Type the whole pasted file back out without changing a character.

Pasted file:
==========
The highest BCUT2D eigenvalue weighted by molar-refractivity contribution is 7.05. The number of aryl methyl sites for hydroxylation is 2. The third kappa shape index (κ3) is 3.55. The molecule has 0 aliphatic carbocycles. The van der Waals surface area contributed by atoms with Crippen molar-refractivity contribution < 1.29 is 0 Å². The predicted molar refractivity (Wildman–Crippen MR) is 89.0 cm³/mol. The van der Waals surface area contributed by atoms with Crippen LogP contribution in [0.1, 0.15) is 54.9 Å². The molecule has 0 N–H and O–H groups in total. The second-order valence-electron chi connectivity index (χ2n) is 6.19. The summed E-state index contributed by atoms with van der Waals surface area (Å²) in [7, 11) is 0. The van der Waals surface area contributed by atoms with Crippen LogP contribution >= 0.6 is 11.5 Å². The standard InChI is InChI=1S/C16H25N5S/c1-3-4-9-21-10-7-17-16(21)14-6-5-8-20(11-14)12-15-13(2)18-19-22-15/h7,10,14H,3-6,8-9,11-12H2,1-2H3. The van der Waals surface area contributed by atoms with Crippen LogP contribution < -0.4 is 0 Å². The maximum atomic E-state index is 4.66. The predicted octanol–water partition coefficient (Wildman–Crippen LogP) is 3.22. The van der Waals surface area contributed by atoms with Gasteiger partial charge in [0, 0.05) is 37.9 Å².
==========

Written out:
The highest BCUT2D eigenvalue weighted by molar-refractivity contribution is 7.05. The number of aryl methyl sites for hydroxylation is 2. The third kappa shape index (κ3) is 3.55. The molecule has 0 aliphatic carbocycles. The van der Waals surface area contributed by atoms with Crippen molar-refractivity contribution < 1.29 is 0 Å². The predicted molar refractivity (Wildman–Crippen MR) is 89.0 cm³/mol. The van der Waals surface area contributed by atoms with Crippen LogP contribution in [0.1, 0.15) is 54.9 Å². The molecule has 0 N–H and O–H groups in total. The second-order valence-electron chi connectivity index (χ2n) is 6.19. The summed E-state index contributed by atoms with van der Waals surface area (Å²) in [7, 11) is 0. The van der Waals surface area contributed by atoms with Crippen LogP contribution >= 0.6 is 11.5 Å². The standard InChI is InChI=1S/C16H25N5S/c1-3-4-9-21-10-7-17-16(21)14-6-5-8-20(11-14)12-15-13(2)18-19-22-15/h7,10,14H,3-6,8-9,11-12H2,1-2H3. The van der Waals surface area contributed by atoms with Crippen LogP contribution < -0.4 is 0 Å². The maximum atomic E-state index is 4.66. The predicted octanol–water partition coefficient (Wildman–Crippen LogP) is 3.22. The van der Waals surface area contributed by atoms with Gasteiger partial charge in [0, 0.05) is 37.9 Å².